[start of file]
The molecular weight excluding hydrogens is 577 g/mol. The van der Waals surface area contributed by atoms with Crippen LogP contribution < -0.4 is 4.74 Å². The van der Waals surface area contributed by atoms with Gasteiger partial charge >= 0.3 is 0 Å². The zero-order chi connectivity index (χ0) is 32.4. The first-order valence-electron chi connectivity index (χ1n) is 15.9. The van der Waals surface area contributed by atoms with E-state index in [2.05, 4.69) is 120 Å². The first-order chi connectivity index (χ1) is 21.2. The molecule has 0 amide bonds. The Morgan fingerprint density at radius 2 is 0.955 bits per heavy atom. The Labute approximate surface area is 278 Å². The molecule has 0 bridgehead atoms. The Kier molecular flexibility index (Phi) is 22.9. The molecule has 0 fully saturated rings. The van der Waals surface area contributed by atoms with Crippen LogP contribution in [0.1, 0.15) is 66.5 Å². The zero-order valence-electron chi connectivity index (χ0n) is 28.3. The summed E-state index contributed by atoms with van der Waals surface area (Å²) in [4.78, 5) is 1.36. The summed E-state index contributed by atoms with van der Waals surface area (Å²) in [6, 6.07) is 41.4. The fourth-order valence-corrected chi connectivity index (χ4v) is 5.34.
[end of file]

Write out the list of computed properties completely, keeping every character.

The molecular weight excluding hydrogens is 577 g/mol. The van der Waals surface area contributed by atoms with Crippen LogP contribution < -0.4 is 4.74 Å². The van der Waals surface area contributed by atoms with Gasteiger partial charge >= 0.3 is 0 Å². The zero-order chi connectivity index (χ0) is 32.4. The first-order valence-electron chi connectivity index (χ1n) is 15.9. The van der Waals surface area contributed by atoms with E-state index in [2.05, 4.69) is 120 Å². The first-order chi connectivity index (χ1) is 21.2. The molecule has 0 amide bonds. The Morgan fingerprint density at radius 2 is 0.955 bits per heavy atom. The Labute approximate surface area is 278 Å². The molecule has 0 bridgehead atoms. The Kier molecular flexibility index (Phi) is 22.9. The molecule has 0 fully saturated rings. The van der Waals surface area contributed by atoms with Crippen LogP contribution in [0.1, 0.15) is 66.5 Å². The zero-order valence-electron chi connectivity index (χ0n) is 28.3. The summed E-state index contributed by atoms with van der Waals surface area (Å²) in [4.78, 5) is 1.36. The summed E-state index contributed by atoms with van der Waals surface area (Å²) in [6, 6.07) is 41.4. The fourth-order valence-corrected chi connectivity index (χ4v) is 5.34.